Factory worker sacked after taking day off for pregnant partner's emergency scan

·4-min read
In the Hospital, Close-up Shot of the Doctor does Ultrasound / Sonogram Procedure to a Pregnant Woman. Obstetrician Moving Transducer on the Belly of the Future Mother.
A factory worker was unfairly sacked for taking a day off because his pregnant partner had an emergency scan. (File photo)

A factory worker has won £8,000 in compensation after he was unfairly sacked for taking a day off to accompany his pregnant partner for an emergency baby scan.

Craig Jewell tried to book off annual leave for the appointment but was told, "Can you f*** have Monday off" by line manager Garren Lowndes, an employment tribunal heard.

Jewell then tried to take the day off as "dependant leave" as he needed to look after a six-year-old child while his partner was in hospital.

When the online booking system did not work he told Lowndes over the phone he would not be in, but was hauled before a disciplinary meeting when he returned to work.

While managing director Damian Hunt intervened to prevent Lowndes from sacking Jewell on this occasion, he dismissed him two days after Jewell tried to book paternity leave.

An employment tribunal ruled the real reason for the sacking was Jewell taking time off to care for the six-year-old child and his partner, and not for misconduct as his bosses had claimed.

Jewell was awarded £8,352.12 in compensation after winning a case of unfair dismissal.

The tribunal, held in Manchester, heard Jewell worked for Wigan-based packaging firm Stax Converting Limited as a machine operator on the factory floor from February 2018 until April 2019.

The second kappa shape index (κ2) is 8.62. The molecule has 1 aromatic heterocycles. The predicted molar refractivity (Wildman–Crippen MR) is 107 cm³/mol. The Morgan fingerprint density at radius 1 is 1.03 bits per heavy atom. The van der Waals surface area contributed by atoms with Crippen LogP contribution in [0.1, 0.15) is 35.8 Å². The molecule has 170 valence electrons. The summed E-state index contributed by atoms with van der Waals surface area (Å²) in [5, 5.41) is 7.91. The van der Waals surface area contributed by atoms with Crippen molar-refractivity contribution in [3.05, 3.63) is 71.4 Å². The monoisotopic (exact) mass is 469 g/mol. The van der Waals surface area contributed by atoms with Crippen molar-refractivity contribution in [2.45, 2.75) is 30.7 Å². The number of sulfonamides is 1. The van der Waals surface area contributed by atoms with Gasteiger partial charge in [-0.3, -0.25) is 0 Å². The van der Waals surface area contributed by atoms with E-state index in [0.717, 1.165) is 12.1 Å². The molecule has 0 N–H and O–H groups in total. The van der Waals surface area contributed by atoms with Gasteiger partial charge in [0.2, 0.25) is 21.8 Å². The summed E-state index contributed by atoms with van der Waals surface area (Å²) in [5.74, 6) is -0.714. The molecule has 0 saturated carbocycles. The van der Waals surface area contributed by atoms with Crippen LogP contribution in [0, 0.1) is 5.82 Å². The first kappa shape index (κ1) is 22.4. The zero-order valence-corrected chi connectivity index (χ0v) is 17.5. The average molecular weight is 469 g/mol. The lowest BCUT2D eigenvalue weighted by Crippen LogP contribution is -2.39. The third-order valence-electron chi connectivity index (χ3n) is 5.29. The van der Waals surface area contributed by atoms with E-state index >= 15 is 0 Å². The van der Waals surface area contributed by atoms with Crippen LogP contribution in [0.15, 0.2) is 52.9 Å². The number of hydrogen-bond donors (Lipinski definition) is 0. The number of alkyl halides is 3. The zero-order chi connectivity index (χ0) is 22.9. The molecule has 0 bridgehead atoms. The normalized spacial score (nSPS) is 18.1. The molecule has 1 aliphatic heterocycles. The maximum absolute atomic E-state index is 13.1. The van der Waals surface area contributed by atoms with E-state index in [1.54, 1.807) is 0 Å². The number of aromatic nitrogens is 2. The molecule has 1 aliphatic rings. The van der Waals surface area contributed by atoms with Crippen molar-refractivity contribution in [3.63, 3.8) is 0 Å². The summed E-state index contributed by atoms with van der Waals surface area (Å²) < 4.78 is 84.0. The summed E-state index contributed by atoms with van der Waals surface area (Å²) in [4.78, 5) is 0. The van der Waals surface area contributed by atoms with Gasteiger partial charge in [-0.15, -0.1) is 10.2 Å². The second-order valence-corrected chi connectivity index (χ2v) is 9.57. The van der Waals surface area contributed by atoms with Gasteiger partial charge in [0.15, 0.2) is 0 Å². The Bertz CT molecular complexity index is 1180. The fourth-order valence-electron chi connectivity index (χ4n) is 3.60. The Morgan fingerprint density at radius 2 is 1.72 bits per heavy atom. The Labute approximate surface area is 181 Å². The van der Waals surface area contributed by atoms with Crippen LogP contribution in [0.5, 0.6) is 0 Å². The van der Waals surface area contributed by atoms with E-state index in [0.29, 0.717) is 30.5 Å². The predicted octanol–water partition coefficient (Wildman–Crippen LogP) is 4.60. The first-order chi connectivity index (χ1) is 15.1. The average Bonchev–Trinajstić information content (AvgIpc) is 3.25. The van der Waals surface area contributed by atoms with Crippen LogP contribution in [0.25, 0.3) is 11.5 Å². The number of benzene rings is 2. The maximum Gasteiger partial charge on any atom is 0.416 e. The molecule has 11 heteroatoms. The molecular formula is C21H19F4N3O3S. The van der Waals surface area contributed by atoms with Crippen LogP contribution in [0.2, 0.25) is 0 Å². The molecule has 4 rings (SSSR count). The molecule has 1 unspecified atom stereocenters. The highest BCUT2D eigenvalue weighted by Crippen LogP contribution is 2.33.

In October 2018, his partner had some health issues with her pregnancy and Jewell found out her next pre-booked appointment - which Jewell had booked off - would be brought forward by two days for an emergency appointment.

Employment Judge Jane Aspinall said: "This presented a child care problem as his partner ordinarily took the six-year-old child of the family to school. He also wanted to be able to support his partner at the appointment. This was their baby and an emergency scan."

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Craig Jewell was sacked from Stax Converting Ltd in Wigan. (Google)
Craig Jewell was sacked from Stax Converting Ltd in Wigan. (Google)

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The tribunal heard he made a request on a Friday, the day he found out about the appointment being moved, through an online system to take holiday on the Monday.

Later that day he approached his line manager Lowndes but he refused the leave and swore at Jewell, saying, "Can you f*** have Monday off", because he had not given one week’s notice.

Jewell told him it was for an emergency scan and asked if he could swap his pre-booked holiday but this was again refused.

The tribunal heard he tried several more times to book dependant leave, which did not require a week's notice, instead of annual leave on the online system, but he could not find the option for this.

He cancelled his holiday requests and instead sent another request, this time for unpaid leave, writing in the subject line: "Won’t be in for childcare reasons. Will take unpaid day for childcare." He received no response to this request.

When he returned to work he was invited to a disciplinary hearing for "failure to follow procedure with regards to holiday request", "unauthorised absence" and "insubordination".

In March 2019, Jewell applied for paternity leave for the following May and June. The next day, Lowndes started writing a letter dismissing him.

Judge Aspinall said: "The principal reason for the dismissal was the time he took off on Monday 8 October 2018 for dependant's leave. This... makes his dismissal automatically unfair.

"Lowndes had not liked the fact that he had started disciplinary proceedings against the claimant in October 2018 and they had been halted by Mr Hunt.

"I draw an inference from the timing of the dismissal... within 48 hours of [Jewell's] request for time off for an antenatal appointment and the booking of his paternity leave.

"I infer that allowing [Jewell] his statutory rights to time off was a problem for Lowndes.

"If the reason for dismissal had been misconduct then Mr Lowndes could have taken time to investigate and to comply with the disciplinary procedure by giving a verbal warning, then a first written warning, then a final written warning before moving to dismissal."

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